Tom Tight et Dum Dum (Jack Jaggs and Dum Dum) (1903)
Bob Kick, l’enfant terrible (Bob Kick, the Mischievous Kid) (1903)
Illusions funambulesques (Extraordinary Illusions) (1903)
L’Enchanteur Alcofrisbas (Alcofrisbas, The Master Magician) (1903)
Jack et Jim (Jack and Jim) (1903)
La Lanterne magique (The Magic Lantern) (1903)
Le Rêve du maître de ballet (The Ballet Master’s Dream) (1903)
Faust aux enfers (The Damnation of Faust) (1903)
Le Bourreau turc (The Terrible Turkish Executioner) (1904)
Au clair de la lune ou Pierrot Malheureux (A Moonlight Serenade) (1904) also known as The Miser Punished
Un Prêté pour un rendu (Tit for Tat) (1904) also known as Une bonne farce avec ma tête
Un Peu de feu S.V.P. (Every Man His Own Cigar Lighter) (1904)
Le Coffre enchanté (The Bewitched Trunk) (1904)
Les Apparitions fugitives (Fugitive Apparitions) (1904)
Le Roi du maquillage (Untamable Whiskers) (1904)
Le Rêve de l’horloger (The Clock Maker’s Dream) (1904)
Les Transmutations imperceptibles (Imperceptible Transmutations) (1904)
Un Miracle sous l’inquisition (A Miracle Under the Inquisition) (1904)
Benvenuto Cellini ou Curieuse évasion (Benvenuto Cellini, or a Curious Evasion) (1904)
Damnation du docteur Faust (Faust and Marguerite) (1904)
Le Thaumaturge chinois (Tchin-Chao, The Chinese Conjurer) (1904)
Le Merveilleux éventail vivant (The Wonderful Living Fan) (1904)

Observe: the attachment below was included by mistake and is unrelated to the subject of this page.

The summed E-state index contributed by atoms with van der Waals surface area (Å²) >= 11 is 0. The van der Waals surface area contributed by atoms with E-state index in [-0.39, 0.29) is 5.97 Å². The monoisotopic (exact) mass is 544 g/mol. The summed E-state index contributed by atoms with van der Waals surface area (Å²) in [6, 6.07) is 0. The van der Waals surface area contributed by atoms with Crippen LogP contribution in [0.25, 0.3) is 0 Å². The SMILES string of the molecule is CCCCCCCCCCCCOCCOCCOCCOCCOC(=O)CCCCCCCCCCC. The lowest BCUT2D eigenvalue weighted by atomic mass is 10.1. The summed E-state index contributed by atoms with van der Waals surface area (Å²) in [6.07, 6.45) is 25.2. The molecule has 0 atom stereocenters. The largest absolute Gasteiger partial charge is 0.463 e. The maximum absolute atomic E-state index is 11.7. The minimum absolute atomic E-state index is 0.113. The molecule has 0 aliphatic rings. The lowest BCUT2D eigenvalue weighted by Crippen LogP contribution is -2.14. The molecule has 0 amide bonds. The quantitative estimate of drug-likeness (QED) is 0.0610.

Sorcellerie culinaire (The Cook in Trouble) (1904)
La Planche du diable (The Devilish Plank) (1904)
La Sirène (The Mermaid) (1904)
Le Voyage à travers l’impossible (The Impossible Voyage) (1904)
Le Juif errant (The Wandering Jew) (1904)
La Cascade de feu (The Firefall) (1904)
Détresse et charité (The Christmas Angel) (1904) also known as L’Ange de Noël
Les Cartes vivantes (The Living Playing Cards) (1904)
Le Diable noir (The Black Imp) (1905)
Le Phénix ou le Coffret de cristal (The Crystal Casket) (1905)
Le Menuet lilliputien (The Lilliputian Minuet) (1905)
Le Banquet de Mesmer (A Mesmerian Experiment) (1905)
Le Palais des mille et une nuits (The Palace of Arabian Nights) (1905)
La Chaise à porteurs enchantée (The Enchanted Sedan Chair) (1905)
Le Raid Paris-Monte Carlo en deux heures (The Adventurous Automobile Trip) (1905)
L’Île de Calypso (The Mysterious Island) (1905)
Un Feu d’artifice improvisé (Unexpected Fireworks) (1905)
La Légende de Rip Van Winckle (Rip’s Dream) (1905)
Le Tripot clandestin (The Scheming Gambler’s Paradise) (1905)
Le Dirigeable fantastique ou le Cauchemar d’un inventeur (The Inventor Crazybrains and His Wonderful Airship) (1905)
Une Chute de cinq étages (A Mix-up in the Gallery) (1905)
Jack le ramoneur (The Chimney Sweep) (1905)
Le Maestro Do-Mi-Sol-So (Professor Do-Mi-Sol-Do) (1905)
La Cardeuse de matelas (The Tramp and the Mattress Makers) (1906)
Les Affiches en goguette (The Hilarious Posters) (1906)
Les Incendiaires (A Desperate Crime) (1906) also known as Histoire d’un crime
L’Anarchie chez guignol (Punch and Judy) (1906)
L’ Hôtel des voyageurs de commerce (A Roadside Inn) (1906)
Les Bulles de savon animées (Soap Bubbles) (1906)
Les Quat’ cents Farces du diable (The Merry Frolics of Satan) (1906)
L’Alchimiste Parafaragamus ou La cornue infernale (The Mysterious Retort) (1906)
La Fée Carabosse ou le Poignard fatal (The Witch) (1906)
Robert Macaire et Bertrand (1906)
La Douche d’eau bouillante (Rogues’ Tricks) (1907)
Deux Cents Milles sous les mers (Under the Seas) (1907)
Le Mariage de Victorine (How Bridget’s Lover Escaped) (1907)
Le Tunnel sous la manche, ou Le cauchemar franco-anglais (Tunneling the English Channel) (1907)